Some of the students in the pictures had taken the courses offered at the Heredia and Samara Spanish schools, operated by Intercultura. Students can participate in these two locations to get different experience from city to beach. It's a good combination which many students participate in. Spanish for Success has been working with students and the school since 2004.

More images from Costa Rica

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Thursday, July 30, 2009

Salsa Dancing in Costa Rica

Samara, Costa Rica An alternative, must-try, activity in Costa Rica are the Latin dances. Ideal for anyone who is willing to try, or even the most experienced dancers. Being in the tropics and moving and shaking your hips, will make you feel immersed in the Costa Rican culture. The most common dance types in the country are; Salsa, Merengue, Cumbia, Bolero, Bachata, and some of the latest Latin Dance "Ritmo." (Rhythm) The locals, "Ticos" love to dance, and you can find many places within the country to go and dance. In the cities i.e. San Jose, Heredia, Alajuela are many dance clubs that open their doors several nights a week. Even at the beaches, it's common for open-air bars to start playing Latin dance music, and many of the locals and tourist mix to enjoy the night. The students that study Spanish in Costa Rica, many of the programs offer Salsa, Merengue, Cumbia classes, as part of the package. It's a great way to get-to-know other students from different countries. The picture above is taken from a Spanish school in Samara, and students are learning to dance, from an experienced instructor, and they are just a few steps from the beach. Imagine listening to music, moving your body, and getting that nice ocean breeze as the waves are crashing. Dancing in the tropics is a definitely a must-try! To learn more about Spanish courses in Samara Beach and dance classes, contact Spanish for Success.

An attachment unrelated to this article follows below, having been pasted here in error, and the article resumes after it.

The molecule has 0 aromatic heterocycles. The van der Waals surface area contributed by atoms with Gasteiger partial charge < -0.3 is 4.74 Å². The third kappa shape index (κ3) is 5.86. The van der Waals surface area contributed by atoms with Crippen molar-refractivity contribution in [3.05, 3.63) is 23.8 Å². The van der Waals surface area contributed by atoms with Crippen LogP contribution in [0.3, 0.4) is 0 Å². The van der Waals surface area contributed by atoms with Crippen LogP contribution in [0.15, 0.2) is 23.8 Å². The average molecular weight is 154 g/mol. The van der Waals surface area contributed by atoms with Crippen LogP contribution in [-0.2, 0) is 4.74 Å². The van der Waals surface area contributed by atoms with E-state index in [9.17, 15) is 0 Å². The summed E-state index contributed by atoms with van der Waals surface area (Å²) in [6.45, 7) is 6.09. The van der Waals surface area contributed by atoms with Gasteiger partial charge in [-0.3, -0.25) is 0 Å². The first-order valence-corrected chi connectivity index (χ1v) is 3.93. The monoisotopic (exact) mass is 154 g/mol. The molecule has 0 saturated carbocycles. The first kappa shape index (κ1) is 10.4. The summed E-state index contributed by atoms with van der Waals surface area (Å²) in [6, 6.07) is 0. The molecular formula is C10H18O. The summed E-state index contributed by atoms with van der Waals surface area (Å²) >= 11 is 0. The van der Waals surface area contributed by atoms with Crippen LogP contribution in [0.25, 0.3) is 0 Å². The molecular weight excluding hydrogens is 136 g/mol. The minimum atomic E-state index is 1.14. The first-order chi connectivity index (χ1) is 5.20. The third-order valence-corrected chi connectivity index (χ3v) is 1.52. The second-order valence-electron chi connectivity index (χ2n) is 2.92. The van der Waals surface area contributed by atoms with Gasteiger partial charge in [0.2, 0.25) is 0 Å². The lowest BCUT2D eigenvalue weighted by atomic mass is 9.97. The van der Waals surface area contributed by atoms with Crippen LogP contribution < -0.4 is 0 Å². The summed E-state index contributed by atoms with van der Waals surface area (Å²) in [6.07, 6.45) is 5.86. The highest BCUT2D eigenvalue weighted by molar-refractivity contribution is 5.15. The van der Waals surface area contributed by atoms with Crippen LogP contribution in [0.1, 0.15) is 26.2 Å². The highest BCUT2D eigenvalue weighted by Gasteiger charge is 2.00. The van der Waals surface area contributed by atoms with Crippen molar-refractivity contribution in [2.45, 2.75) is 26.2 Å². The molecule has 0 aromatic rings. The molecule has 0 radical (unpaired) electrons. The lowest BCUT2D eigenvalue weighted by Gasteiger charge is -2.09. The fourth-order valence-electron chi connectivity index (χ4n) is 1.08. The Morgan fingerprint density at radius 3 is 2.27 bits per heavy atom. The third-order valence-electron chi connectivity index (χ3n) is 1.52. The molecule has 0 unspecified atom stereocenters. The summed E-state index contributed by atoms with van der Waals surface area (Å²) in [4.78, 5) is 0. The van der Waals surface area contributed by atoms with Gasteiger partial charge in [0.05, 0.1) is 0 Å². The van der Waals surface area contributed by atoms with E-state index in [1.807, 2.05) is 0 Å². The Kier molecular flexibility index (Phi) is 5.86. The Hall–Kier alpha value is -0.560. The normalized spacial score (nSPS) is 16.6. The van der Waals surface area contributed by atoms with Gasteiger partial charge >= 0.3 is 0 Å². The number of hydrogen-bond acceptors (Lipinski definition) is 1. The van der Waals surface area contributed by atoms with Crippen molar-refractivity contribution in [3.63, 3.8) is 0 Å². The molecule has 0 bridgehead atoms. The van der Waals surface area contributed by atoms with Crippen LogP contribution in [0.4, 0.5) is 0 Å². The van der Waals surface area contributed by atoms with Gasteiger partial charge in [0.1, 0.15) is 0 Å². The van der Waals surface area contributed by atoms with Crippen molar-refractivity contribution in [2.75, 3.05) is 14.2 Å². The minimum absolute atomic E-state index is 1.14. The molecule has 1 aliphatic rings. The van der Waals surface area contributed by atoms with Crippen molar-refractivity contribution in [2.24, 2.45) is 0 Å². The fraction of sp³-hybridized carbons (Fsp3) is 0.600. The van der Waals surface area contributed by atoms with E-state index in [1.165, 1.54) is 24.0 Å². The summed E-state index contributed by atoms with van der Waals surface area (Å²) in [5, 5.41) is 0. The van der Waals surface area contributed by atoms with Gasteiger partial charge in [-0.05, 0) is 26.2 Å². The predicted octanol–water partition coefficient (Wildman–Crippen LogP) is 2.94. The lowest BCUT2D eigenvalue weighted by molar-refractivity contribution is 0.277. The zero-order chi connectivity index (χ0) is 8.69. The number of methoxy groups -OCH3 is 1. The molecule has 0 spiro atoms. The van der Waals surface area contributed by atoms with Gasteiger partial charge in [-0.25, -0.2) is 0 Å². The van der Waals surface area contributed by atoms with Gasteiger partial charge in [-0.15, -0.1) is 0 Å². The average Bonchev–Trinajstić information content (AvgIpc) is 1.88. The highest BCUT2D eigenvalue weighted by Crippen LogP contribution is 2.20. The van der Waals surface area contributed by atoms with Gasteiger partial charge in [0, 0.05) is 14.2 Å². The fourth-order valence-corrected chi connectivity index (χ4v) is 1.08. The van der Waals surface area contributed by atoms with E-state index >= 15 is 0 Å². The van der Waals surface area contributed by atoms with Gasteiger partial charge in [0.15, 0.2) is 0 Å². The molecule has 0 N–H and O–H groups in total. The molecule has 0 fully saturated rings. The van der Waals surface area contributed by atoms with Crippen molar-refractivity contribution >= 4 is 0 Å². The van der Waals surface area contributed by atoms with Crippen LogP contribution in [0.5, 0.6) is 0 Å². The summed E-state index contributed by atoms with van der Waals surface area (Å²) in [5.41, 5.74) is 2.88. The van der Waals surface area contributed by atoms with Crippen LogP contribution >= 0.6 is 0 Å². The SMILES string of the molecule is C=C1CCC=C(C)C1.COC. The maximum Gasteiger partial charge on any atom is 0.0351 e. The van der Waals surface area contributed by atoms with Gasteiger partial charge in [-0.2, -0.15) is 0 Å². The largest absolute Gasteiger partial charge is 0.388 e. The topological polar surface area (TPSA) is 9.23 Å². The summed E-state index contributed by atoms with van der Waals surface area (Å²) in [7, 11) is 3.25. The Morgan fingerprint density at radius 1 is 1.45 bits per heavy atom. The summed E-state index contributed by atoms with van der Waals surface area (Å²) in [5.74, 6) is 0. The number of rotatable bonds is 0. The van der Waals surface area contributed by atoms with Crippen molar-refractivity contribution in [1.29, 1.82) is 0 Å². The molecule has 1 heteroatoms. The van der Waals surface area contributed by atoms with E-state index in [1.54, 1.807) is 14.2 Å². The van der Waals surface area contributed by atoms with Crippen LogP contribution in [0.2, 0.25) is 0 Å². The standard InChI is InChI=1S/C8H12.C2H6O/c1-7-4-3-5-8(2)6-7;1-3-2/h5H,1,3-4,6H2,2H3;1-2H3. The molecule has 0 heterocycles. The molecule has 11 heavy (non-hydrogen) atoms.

Imagine dancing to the sexy dance of Salsa, and behind you is the pacific coast. Here in the Samara location, the school is located just a meters away from the beach. Move your body to the beat of the music and waves crashing. Let your sweat, from the tropics, energize your experience.

A listing of Dance Clubs in Costa Rica

More Pictures from Samara

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Wednesday, July 29, 2009

Beach Soccer in Costa Rica

Beach Soccer in Costa Rica

Have you ever tried playing soccer at the beach? If not, it’s one way to get immersed into culture. In Costa Rica, the locals (Ticos) are known to play soccer on a daily basis. Usually smaller in groups and the field goals are based on either small sticks plunged into the sand, trash cans, and rocks. Normally it’s separated by few feet distance. It’s a great way to get exercise and some sun exposure. The picture above was taken in Samara, Costa Rica. Students that learn Spanish in Samara have a great view of the beach from the campus. Just a few steps and you’ve transitioned from student environment to tourist (picture link).